A new volunteer program through Colorado State University Cooperative Extension is helping residents keep up to pace with the Internet. The Colorado Internet Masters program promises to help Coloradans catch the wave of surfing the net, and keep them competitive in job markets, in touch with others, and in tune with additional resources.
The hands-on program, co-sponsored by Rural Development Councils in western states, is geared for Web beginners who have little basic computer experience, especially people who live in rural areas. The program teaches surfing strategies; Internet concepts and terminology; protocol; etiquette; copyright provisions; Web page planning and design; how to evaluate sites, sources and information on the Internet; software and other tools to capture, exchange or program data; electronic commerce and security issues; and Internet marketing strategies.
"The digital divide between rural and urban areas is severe, and it’s getting worse every day," said Flo Raitano, co-chair of the Internet Masters Program in Colorado and executive director of the Colorado Rural Development Council. "Look back to the implementation of the interstate highway system. Those communities that are close to an interstate, especially those with access to the interstate via off-ramps, thrive and survive. Those communities that are farther away from an interstate have suffered economically. It’s the same phenomenon with the information superhighway. These rural communities and the people in them are getting left behind because the technology of the Internet — from the wiring to carry it into homes to the knowledge of how to use it — is slower to reach rural communities."
Raitano expects participants in Internet Masters to be from all age groups, professions, and geographical areas. In addition to people in rural communities, others who may be interested include people in the middle-aged and elderly populations who may not have had as many opportunities to learn about the Internet.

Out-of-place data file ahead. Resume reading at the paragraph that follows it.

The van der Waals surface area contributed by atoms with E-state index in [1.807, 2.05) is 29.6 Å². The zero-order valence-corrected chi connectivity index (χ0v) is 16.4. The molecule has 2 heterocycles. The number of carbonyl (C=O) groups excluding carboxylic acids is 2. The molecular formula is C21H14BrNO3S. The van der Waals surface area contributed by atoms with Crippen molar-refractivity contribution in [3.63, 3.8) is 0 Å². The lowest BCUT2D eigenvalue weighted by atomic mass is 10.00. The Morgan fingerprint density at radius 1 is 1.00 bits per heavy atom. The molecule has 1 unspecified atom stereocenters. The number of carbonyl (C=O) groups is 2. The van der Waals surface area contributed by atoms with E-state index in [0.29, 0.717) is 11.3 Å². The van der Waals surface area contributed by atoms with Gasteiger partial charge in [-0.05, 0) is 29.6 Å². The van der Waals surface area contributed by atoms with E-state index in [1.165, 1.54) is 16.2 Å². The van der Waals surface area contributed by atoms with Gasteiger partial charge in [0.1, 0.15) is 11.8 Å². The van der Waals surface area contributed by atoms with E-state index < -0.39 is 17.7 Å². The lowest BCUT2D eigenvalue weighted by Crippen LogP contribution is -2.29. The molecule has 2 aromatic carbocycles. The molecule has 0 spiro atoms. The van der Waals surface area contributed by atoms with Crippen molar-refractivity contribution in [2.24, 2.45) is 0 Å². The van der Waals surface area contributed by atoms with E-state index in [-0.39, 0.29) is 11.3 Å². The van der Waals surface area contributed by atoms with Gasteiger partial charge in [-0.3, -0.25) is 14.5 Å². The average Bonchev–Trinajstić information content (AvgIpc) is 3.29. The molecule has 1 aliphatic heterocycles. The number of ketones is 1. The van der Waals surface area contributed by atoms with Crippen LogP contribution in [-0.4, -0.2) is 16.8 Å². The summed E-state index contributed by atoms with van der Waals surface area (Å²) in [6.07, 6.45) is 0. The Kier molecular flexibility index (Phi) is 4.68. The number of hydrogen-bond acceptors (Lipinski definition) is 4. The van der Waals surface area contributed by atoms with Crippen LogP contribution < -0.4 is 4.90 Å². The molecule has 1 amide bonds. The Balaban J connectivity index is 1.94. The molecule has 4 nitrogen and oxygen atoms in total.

The course will be taught throughout the state by a spiderweb of volunteers who have already completed the program and who are specially trained to teach others to become Internet savvy. Everyone who completes the Internet Master’s Colorado course is required to volunteer for 30 hours before they are certified as passing the course and becoming an Internet Master. They must volunteer in an Internet-related activity in their community, such as working in their local library to help other citizens access information.
Those who want to become trainers must take the course, an additional trainer workshop and then co-teach Internet Masters courses before they are certified as a master trainer.
"The Internet is such an integral part of our everyday life," said Sheila Knop, also a program leader, and Colorado State Cooperative Extension’s Center for Rural Assistance specialist. "It’s important for all citizens to have an opportunity to learn how to use it. We’ve found that this kind of training is critically needed in Colorado."
But Internet Masters Colorado does more than teach people how to use the Internet. Raitano added that the courses also will increase the demand for more and better access to technology in rural areas, because more people will know how to use the Internet and will want access to it. The program also will help bridge the technology gap in rural areas.
Once more people know how to use the Internet and get access to it, they’ll be able to help their communities with any number of issues because their ability to research information, their access to information and ideas, and the opportunity to communicate with others will be greatly improved.
"This program embraces the spirit of community and working together," added Knop. "It’s a true partnership; we rely on volunteers to teach it, and we need community organizations, businesses and agencies to sponsor the local courses, which will keep the program affordable."
The program evolved four years ago when Rural Development Councils in western states recognized the need for technical education in rural areas. It was designed by the Colorado Rural Development Council, Colorado State Cooperative Extension, Colorado Small Business Development Center, and Colorado rural technology programs. For more information or to find out about local classes, call the Colorado Rural Development Council at 970-262-2073 or visit its Web site at soba.fortlewis.edu/sbdc/internet_masters.htm.